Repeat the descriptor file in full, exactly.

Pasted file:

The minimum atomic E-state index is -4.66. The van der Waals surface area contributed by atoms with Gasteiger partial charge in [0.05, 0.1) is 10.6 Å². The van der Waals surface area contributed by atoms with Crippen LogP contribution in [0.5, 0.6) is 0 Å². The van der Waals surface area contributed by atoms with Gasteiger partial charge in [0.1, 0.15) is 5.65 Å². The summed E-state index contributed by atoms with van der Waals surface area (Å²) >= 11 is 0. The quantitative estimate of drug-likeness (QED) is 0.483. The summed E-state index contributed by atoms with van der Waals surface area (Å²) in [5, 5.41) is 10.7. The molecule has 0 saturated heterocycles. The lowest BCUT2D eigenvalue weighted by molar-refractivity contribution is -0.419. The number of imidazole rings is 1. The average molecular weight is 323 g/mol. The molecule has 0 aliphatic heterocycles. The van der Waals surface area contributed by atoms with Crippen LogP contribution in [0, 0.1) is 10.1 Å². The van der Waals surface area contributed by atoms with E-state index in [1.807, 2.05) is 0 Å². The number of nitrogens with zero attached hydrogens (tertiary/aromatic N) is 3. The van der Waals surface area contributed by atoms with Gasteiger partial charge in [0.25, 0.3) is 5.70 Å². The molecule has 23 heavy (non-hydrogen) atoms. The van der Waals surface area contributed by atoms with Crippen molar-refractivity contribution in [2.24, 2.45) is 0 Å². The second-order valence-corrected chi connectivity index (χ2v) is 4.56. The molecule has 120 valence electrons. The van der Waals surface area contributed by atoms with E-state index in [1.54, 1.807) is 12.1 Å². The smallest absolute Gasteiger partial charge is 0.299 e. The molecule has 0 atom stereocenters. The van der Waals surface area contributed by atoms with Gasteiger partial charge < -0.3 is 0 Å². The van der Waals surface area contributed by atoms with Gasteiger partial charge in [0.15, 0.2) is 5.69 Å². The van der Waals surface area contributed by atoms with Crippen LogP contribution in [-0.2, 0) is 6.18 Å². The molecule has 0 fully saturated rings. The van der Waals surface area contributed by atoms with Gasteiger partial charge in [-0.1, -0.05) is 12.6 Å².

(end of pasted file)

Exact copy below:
The minimum atomic E-state index is -4.66. The van der Waals surface area contributed by atoms with Gasteiger partial charge in [0.05, 0.1) is 10.6 Å². The van der Waals surface area contributed by atoms with Crippen LogP contribution in [0.5, 0.6) is 0 Å². The van der Waals surface area contributed by atoms with Gasteiger partial charge in [0.1, 0.15) is 5.65 Å². The summed E-state index contributed by atoms with van der Waals surface area (Å²) >= 11 is 0. The quantitative estimate of drug-likeness (QED) is 0.483. The summed E-state index contributed by atoms with van der Waals surface area (Å²) in [5, 5.41) is 10.7. The molecule has 0 saturated heterocycles. The lowest BCUT2D eigenvalue weighted by molar-refractivity contribution is -0.419. The number of imidazole rings is 1. The average molecular weight is 323 g/mol. The molecule has 0 aliphatic heterocycles. The van der Waals surface area contributed by atoms with Crippen LogP contribution in [0, 0.1) is 10.1 Å². The van der Waals surface area contributed by atoms with E-state index in [1.807, 2.05) is 0 Å². The number of nitrogens with zero attached hydrogens (tertiary/aromatic N) is 3. The van der Waals surface area contributed by atoms with Gasteiger partial charge in [0.25, 0.3) is 5.70 Å². The molecule has 23 heavy (non-hydrogen) atoms. The van der Waals surface area contributed by atoms with Crippen molar-refractivity contribution in [2.24, 2.45) is 0 Å². The second-order valence-corrected chi connectivity index (χ2v) is 4.56. The molecule has 120 valence electrons. The van der Waals surface area contributed by atoms with E-state index in [1.54, 1.807) is 12.1 Å². The smallest absolute Gasteiger partial charge is 0.299 e. The molecule has 0 atom stereocenters. The van der Waals surface area contributed by atoms with Gasteiger partial charge < -0.3 is 0 Å². The van der Waals surface area contributed by atoms with Gasteiger partial charge in [0.15, 0.2) is 5.69 Å². The van der Waals surface area contributed by atoms with Crippen LogP contribution in [-0.2, 0) is 6.18 Å². The molecule has 0 fully saturated rings. The van der Waals surface area contributed by atoms with Gasteiger partial charge in [-0.1, -0.05) is 12.6 Å².